Thank you, Simone Biles!

We already were impressed by Simone Biles.  She’d overcome so much adversity in her life and yet her spark, spirit, hard work, talent, and skill shone bright in her gymnastics competitions.  Watching her star rise was a wonder and an honor to behold.  Then came the Tokyo Olympics and, to the shock of fans around the globe, Miss Biles pulled out of her competitions to take care of herself and preserve the opportunities of her teammates.   With the entire World watching, Miss Biles dared to put her well-being in front of the pressures and expectations of everyone around her.  Then, head held high, she continued to show up for her teammates to bolster their spirits and cheer them on.  What a role model!  And do I ever intend to use the example she’s set with my clients!

Living in the mostly affluent Bay Area, most of my clients feel pressure to perform. I see this particularly in my high achieving high school clients.  Somehow the rule of thumb in my community is that a child must excel academically while holding down a job or volunteer opportunity and being involved in sports or the arts.  It also helps if they can single handedly find a small country to save from poverty.  Some of this is driven, of course, by parents who say this is the only way to be accepted into a “good” college.  Some of this is driven by the high schools that hold their students to higher standards to ensure their record of students’ being accepted into Ivy League institutions.  Eventually, and sometimes without overt pressure from parents or schools, a high achieving student will simply internalize this thinking and insist on taking four honors classes or AP classes while also juggling several days of sports practice (I include dance in this category) or other extracurriculars, homework, work and home commitments, and a social life.

Adolescence is the time that self-consciousness develops which, for many teens, means they feel surveilled all the time.  The peer group takes precedence in a teen’s life and they feel the need to keep up with their friends, with the expectations of their family, school, and environment, and with their own internalized view of what they should be doing.  Like George Jetson, they struggle to keep up with the increasing pace of the treadmill they stepped on and they can’t seem to figure out how to get themselves “off this crazy thing!” They aren’t even aware that getting off that treadmill is an option.  The grueling pace is commonly thought of as the only way to achieve the goal of attending the best possible school and of outshining their competitors in college acceptance.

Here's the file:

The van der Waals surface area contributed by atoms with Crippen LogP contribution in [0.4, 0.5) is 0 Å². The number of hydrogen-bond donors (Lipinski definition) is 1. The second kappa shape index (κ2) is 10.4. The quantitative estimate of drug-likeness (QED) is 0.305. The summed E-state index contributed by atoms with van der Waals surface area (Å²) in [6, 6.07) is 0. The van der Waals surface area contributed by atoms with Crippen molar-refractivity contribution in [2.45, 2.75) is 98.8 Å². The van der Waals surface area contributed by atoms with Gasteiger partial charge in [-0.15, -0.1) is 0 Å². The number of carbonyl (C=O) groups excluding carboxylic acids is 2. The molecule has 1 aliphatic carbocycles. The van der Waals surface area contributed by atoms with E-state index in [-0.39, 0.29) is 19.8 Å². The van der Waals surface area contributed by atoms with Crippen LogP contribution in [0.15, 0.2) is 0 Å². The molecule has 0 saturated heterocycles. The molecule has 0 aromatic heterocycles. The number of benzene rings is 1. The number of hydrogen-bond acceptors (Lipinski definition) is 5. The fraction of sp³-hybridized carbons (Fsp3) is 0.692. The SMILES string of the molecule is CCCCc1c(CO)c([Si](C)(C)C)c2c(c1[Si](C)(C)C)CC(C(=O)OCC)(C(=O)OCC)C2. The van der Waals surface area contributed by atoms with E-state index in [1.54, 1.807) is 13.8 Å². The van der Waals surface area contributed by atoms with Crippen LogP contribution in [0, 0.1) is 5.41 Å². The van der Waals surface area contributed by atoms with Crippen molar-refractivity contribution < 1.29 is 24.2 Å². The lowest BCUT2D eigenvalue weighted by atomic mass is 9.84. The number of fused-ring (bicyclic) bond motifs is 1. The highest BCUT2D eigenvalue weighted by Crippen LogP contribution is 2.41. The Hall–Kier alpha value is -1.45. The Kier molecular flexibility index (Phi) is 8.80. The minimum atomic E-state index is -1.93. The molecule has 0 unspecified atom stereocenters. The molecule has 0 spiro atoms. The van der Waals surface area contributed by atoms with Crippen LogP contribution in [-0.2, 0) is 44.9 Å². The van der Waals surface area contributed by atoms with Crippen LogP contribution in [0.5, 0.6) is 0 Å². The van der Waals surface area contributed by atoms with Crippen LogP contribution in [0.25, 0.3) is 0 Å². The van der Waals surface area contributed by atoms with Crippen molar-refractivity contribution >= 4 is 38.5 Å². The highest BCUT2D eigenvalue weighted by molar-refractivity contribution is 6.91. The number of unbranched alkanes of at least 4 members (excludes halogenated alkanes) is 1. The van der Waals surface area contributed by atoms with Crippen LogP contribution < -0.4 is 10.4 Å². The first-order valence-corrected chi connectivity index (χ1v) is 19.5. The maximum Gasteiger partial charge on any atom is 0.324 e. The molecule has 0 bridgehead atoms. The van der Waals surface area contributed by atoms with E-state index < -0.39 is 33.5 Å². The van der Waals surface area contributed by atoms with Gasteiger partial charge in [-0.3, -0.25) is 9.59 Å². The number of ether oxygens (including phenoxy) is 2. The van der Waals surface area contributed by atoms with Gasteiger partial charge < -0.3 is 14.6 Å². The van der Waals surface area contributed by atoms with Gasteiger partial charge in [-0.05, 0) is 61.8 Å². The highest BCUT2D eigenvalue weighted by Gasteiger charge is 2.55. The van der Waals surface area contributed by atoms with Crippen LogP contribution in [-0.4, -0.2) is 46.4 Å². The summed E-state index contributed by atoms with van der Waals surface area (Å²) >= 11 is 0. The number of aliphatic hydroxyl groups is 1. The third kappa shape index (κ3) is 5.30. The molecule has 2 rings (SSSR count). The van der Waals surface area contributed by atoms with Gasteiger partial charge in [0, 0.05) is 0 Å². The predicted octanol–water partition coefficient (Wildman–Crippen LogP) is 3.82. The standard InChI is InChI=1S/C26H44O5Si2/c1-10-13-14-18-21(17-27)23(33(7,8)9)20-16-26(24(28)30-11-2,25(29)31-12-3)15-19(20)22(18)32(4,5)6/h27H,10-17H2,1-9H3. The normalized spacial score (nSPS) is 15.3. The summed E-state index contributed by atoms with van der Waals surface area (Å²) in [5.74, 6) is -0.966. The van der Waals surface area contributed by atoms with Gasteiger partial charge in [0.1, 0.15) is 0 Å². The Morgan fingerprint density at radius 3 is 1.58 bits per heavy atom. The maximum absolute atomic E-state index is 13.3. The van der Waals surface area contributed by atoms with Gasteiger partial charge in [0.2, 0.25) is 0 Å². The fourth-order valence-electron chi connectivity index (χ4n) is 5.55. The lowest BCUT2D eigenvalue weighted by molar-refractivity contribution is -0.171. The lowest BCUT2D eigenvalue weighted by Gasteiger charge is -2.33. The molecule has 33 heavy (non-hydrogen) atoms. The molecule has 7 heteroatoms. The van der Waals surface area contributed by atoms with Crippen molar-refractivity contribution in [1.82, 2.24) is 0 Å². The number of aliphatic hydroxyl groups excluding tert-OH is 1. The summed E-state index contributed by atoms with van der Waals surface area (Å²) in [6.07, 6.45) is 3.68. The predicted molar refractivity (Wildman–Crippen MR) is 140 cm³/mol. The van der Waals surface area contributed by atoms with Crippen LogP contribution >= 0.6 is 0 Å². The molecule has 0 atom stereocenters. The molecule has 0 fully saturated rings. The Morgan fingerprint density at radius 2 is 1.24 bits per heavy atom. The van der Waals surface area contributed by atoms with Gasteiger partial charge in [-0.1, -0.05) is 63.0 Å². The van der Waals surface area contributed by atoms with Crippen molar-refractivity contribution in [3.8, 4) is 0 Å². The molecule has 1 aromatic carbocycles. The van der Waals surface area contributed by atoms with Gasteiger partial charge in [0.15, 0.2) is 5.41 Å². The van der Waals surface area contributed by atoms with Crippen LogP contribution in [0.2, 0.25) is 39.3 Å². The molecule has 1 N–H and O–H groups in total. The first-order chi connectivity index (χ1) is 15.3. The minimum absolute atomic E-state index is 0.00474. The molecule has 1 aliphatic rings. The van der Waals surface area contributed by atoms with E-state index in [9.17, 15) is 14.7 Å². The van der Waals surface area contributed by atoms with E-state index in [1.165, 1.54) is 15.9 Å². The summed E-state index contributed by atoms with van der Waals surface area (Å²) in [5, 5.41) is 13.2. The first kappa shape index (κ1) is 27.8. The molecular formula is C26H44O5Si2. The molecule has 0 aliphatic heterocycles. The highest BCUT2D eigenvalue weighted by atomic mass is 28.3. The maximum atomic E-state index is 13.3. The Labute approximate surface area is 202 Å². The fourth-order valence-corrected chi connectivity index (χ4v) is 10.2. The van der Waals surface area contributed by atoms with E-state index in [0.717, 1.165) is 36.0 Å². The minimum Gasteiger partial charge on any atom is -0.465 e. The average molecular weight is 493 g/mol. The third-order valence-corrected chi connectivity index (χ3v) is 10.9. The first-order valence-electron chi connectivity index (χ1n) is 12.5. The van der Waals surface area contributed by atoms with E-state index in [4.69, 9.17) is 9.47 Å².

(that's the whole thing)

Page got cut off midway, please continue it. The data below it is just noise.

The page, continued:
Mostly what I treat in teens is anxiety.  And most of that anxiety is centered around academic performance and creating a good college resume as if without a 4.8GPA and being voted MVP in one’s 6 day/week sport a high schooler’s validity as a college candidate is null and void.  In a teen’s perspective their future is at stake and the world is watching.  Finding the stop button on that trampoline feels impossible and many of the teens in my practice suffer negative physical and mental consequences to their commitment to staying on the machine at full speed.  Setting boundaries that allow many teens to have some down time, some family time or self care opportunities is a way of thinking that many high achieving teens feel they can’t afford until  they become ill from the stress they put themselves under.

Miss Biles’ actions set a new example for overachievers everywhere.  Despite the unbelievable pressure she was under and the eyes of the world upon her, she took an exit ramp off the fast track to care for herself.  The world didn’t end.  In fact, her actions gave others an opportunity to shine and when they did, she was right there celebrating with them.  Her career didn’t end.  Her life will continue to be what she makes of it in the gymnasium and out of it.  She will continue to have wonderful opportunities in life. She is still Simone Biles and loved by many for who she is and not just for her accomplishments as an athlete.  One’s achievements are a very narrow window to self-value and Miss Biles showed the world that there’s more to life than the competition or the win.

Working with my high achievers, and especially teens, I find they need a bit of guidance around their expectations of themselves.  They also need roadmaps to help them figure out their best ways to create a life they enjoy and they need permission to take a different route than they anticipated taking if their current one is having a negative impact on their mental health.  They need stress management and they need flexibility in their thinking.

There are several things I recommend to my clients to help mitigate their stress.  Here are a few:

  1.  Exercise. I’m a huge advocate of this.  Exercise gets our blood moving and our endorphins flowing.  Ours is a fairly sedentary society and moving our bodies around can help us feel like we are ready to tackle anything!